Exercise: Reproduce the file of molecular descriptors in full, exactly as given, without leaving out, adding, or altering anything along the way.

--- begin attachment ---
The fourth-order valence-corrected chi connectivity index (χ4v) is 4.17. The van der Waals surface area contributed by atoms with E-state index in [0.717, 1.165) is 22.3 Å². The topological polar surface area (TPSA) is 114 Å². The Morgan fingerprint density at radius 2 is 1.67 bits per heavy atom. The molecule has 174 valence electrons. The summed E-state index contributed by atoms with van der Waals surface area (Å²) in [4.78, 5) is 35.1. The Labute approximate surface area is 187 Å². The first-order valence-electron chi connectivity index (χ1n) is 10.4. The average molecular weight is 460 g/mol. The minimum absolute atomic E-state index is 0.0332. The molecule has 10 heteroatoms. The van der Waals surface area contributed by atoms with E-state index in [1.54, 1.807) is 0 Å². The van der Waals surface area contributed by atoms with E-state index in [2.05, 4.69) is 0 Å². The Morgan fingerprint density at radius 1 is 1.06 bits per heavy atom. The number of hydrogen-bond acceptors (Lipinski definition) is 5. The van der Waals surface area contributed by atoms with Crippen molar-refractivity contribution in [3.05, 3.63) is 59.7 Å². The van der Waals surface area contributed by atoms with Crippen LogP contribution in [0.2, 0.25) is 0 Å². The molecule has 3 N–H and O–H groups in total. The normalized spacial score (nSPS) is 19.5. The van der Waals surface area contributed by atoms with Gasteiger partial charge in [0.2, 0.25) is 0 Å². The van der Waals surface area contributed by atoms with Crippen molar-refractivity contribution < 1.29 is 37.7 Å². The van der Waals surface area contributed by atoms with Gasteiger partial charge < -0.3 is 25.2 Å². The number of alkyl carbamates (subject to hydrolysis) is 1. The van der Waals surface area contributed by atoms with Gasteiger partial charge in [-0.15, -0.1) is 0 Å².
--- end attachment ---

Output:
The fourth-order valence-corrected chi connectivity index (χ4v) is 4.17. The van der Waals surface area contributed by atoms with E-state index in [0.717, 1.165) is 22.3 Å². The topological polar surface area (TPSA) is 114 Å². The Morgan fingerprint density at radius 2 is 1.67 bits per heavy atom. The molecule has 174 valence electrons. The summed E-state index contributed by atoms with van der Waals surface area (Å²) in [4.78, 5) is 35.1. The Labute approximate surface area is 187 Å². The first-order valence-electron chi connectivity index (χ1n) is 10.4. The average molecular weight is 460 g/mol. The minimum absolute atomic E-state index is 0.0332. The molecule has 10 heteroatoms. The van der Waals surface area contributed by atoms with E-state index in [1.54, 1.807) is 0 Å². The van der Waals surface area contributed by atoms with E-state index in [2.05, 4.69) is 0 Å². The Morgan fingerprint density at radius 1 is 1.06 bits per heavy atom. The number of hydrogen-bond acceptors (Lipinski definition) is 5. The van der Waals surface area contributed by atoms with Crippen molar-refractivity contribution in [3.05, 3.63) is 59.7 Å². The van der Waals surface area contributed by atoms with Crippen LogP contribution in [0.2, 0.25) is 0 Å². The molecule has 3 N–H and O–H groups in total. The normalized spacial score (nSPS) is 19.5. The van der Waals surface area contributed by atoms with Gasteiger partial charge in [0.2, 0.25) is 0 Å². The van der Waals surface area contributed by atoms with Crippen molar-refractivity contribution < 1.29 is 37.7 Å². The van der Waals surface area contributed by atoms with Gasteiger partial charge < -0.3 is 25.2 Å². The number of alkyl carbamates (subject to hydrolysis) is 1. The van der Waals surface area contributed by atoms with Gasteiger partial charge in [-0.15, -0.1) is 0 Å².